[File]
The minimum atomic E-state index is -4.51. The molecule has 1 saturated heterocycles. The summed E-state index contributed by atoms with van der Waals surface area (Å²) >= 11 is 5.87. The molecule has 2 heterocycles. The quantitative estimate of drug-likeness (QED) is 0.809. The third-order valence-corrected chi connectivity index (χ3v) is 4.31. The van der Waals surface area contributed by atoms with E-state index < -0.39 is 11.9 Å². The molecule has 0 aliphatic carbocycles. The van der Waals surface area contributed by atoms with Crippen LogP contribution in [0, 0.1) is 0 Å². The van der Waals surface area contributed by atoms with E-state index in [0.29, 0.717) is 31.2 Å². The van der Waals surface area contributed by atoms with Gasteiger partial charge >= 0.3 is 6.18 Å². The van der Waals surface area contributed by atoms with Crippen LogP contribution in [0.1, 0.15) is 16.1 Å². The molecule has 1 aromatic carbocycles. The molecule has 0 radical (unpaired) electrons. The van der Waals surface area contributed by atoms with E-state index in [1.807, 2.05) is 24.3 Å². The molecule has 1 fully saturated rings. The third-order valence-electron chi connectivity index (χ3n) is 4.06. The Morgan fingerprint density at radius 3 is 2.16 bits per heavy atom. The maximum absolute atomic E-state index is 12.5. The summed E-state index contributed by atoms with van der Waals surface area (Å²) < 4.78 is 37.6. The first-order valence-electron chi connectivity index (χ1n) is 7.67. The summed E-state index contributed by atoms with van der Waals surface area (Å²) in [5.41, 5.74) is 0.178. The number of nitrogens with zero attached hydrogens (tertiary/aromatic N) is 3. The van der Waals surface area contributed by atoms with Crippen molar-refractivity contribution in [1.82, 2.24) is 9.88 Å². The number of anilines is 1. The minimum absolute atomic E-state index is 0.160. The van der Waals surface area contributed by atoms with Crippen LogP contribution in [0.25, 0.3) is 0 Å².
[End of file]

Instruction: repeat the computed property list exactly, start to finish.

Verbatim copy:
The minimum atomic E-state index is -4.51. The molecule has 1 saturated heterocycles. The summed E-state index contributed by atoms with van der Waals surface area (Å²) >= 11 is 5.87. The molecule has 2 heterocycles. The quantitative estimate of drug-likeness (QED) is 0.809. The third-order valence-corrected chi connectivity index (χ3v) is 4.31. The van der Waals surface area contributed by atoms with E-state index < -0.39 is 11.9 Å². The molecule has 0 aliphatic carbocycles. The van der Waals surface area contributed by atoms with Crippen LogP contribution in [0, 0.1) is 0 Å². The van der Waals surface area contributed by atoms with E-state index in [0.29, 0.717) is 31.2 Å². The van der Waals surface area contributed by atoms with Gasteiger partial charge >= 0.3 is 6.18 Å². The van der Waals surface area contributed by atoms with Crippen LogP contribution in [0.1, 0.15) is 16.1 Å². The molecule has 1 aromatic carbocycles. The molecule has 0 radical (unpaired) electrons. The van der Waals surface area contributed by atoms with E-state index in [1.807, 2.05) is 24.3 Å². The molecule has 1 fully saturated rings. The third-order valence-electron chi connectivity index (χ3n) is 4.06. The Morgan fingerprint density at radius 3 is 2.16 bits per heavy atom. The maximum absolute atomic E-state index is 12.5. The summed E-state index contributed by atoms with van der Waals surface area (Å²) < 4.78 is 37.6. The first-order valence-electron chi connectivity index (χ1n) is 7.67. The summed E-state index contributed by atoms with van der Waals surface area (Å²) in [5.41, 5.74) is 0.178. The number of nitrogens with zero attached hydrogens (tertiary/aromatic N) is 3. The van der Waals surface area contributed by atoms with Crippen molar-refractivity contribution in [1.82, 2.24) is 9.88 Å². The number of anilines is 1. The minimum absolute atomic E-state index is 0.160. The van der Waals surface area contributed by atoms with Crippen LogP contribution in [0.25, 0.3) is 0 Å².